What we can learn from Indians & the blind

I’m reading a wonderful book at the moment called For the Benefit of Those Who See: Dispatches from the World of the BlindAs many of you know, I train guide dogs for the blind here in Germany so, naturally, I find this book very interesting. Not only is it written well, but every now and then it gracefully displays what we can learn from the blind. Working regularly with the blind and visually impaired, I can relate with the author.

Now you might be thinking, Well great, Tiamat, I’m happy for you. But, uh, what does this have to do with animals?!

No worries, I’m getting to that.

The author visits schools for the blind and visually impaired in India and Tibet. While in Tibet, she had the joy of discovering that, in a small village, the electricity (lights, water, everything) stopped working after late afternoon. So there she was, stumbling around her bathroom, trying desperately to get her teeth brushed at the very least. After 5 minutes, her hairbrush and toothbrush are both in the toilet, she has hit her head hard on something, run into the door, and banged her knee.

Two children from the next room come to check on her after hearing the clatter, having no problems themselves (being blind and all). “Is everything alright?”, they ask. “Yes, nothing bad happened… but how do you guys not get frustrated when you constantly bang into and lose things?!” She asks them. They smile in the darkness and respond, “We can’t afford to always get frustrated, this is our life. It can always happen that we run into something.” (These are not direct quotes from the book, just the general conversation.) So to be blind and not completely lose control of your life means having patience… so much patience.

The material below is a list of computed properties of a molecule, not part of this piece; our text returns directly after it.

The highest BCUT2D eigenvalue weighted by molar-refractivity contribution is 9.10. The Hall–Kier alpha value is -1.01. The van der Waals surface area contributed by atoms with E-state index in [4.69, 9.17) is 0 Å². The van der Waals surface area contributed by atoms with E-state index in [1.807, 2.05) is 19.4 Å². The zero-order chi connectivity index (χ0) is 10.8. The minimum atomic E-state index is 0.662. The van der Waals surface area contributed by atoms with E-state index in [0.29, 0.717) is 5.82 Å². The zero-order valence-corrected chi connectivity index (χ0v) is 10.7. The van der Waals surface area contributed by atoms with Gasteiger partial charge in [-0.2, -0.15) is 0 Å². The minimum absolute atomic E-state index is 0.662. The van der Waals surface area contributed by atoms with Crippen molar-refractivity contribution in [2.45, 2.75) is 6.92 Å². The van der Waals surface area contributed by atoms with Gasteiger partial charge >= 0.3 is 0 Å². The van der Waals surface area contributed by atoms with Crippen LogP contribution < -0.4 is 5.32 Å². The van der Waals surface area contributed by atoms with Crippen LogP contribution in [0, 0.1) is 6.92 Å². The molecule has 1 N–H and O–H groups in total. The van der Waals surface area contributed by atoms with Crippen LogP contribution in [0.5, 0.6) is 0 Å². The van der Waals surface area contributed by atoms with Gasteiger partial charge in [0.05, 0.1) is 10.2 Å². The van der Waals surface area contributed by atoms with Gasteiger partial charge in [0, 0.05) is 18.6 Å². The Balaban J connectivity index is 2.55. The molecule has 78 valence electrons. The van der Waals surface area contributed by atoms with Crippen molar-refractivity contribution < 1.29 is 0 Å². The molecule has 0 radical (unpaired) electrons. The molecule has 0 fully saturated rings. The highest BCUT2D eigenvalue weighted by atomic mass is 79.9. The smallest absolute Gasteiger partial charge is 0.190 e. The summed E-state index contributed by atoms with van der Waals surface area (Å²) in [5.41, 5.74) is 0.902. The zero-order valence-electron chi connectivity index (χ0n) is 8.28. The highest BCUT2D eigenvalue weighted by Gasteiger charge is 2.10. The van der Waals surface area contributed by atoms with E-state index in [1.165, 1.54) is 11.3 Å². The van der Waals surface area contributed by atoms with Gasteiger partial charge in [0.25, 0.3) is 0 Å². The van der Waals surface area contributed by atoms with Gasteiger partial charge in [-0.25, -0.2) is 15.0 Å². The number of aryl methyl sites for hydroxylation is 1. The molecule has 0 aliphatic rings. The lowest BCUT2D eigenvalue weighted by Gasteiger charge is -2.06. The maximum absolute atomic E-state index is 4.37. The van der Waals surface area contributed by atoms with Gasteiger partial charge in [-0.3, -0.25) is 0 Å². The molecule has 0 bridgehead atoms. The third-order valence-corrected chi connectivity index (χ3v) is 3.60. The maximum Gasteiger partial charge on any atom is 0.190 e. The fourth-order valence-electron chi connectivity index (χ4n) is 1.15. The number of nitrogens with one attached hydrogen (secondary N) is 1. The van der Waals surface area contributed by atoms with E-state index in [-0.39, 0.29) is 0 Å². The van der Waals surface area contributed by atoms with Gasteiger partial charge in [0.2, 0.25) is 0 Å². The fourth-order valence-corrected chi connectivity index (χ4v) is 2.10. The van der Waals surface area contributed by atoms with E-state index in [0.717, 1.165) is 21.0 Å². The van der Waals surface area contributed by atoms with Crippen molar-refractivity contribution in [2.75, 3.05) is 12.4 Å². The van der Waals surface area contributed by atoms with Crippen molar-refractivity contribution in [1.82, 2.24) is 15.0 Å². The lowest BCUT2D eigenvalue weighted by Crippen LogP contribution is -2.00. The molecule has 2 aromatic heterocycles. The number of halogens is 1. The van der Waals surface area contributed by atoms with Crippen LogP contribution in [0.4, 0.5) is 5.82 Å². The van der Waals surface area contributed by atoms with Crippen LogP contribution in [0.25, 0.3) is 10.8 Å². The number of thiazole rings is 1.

Then the author is in India, walking down the street. Two Indian women are making their way to a bus stop. When the two women see the bus arriving, they start sprinting at full speed. The moment they get to the bus stop, the bus drives off at full speed, leaving them standing in a dust cloud. Oh wow, the author thought. I would be so mad, yelling after the driver and maybe find a rock to throw. 

To her surprise, the two women let their heads fall back and laughed. They laughed until their cheeks hurt at the bus driver’s ignorance and rudeness. They laughed…!!
So what’s my point telling these two stories? Don’t let these little problems and hiccups in everyday life get you down. Sometimes your dog, horse, pig or llama might do something that bothers you. Okay, let it go. Try laughing about it, even if you have to force yourself at first. Maybe one day it will come naturally. Someone might not agree with your training and say something rude or that might upset you. Don’t let it, just smile at them and say, “Okay, well have a nice day! I’m glad your method works for you!”

If your dog misbehaves, laugh a little and say, “Hey buddy, did you wake up on the wrong side of the dog bed?”

Today’s reminders for us all: laugh and have more patience.

Unknown photographer I own no rights to this photo

Unknown photographer
I own no rights to this photo

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One Response to What we can learn from Indians & the blind

  1. Shannoon

    Thank you for always making me laugh Tiamat!

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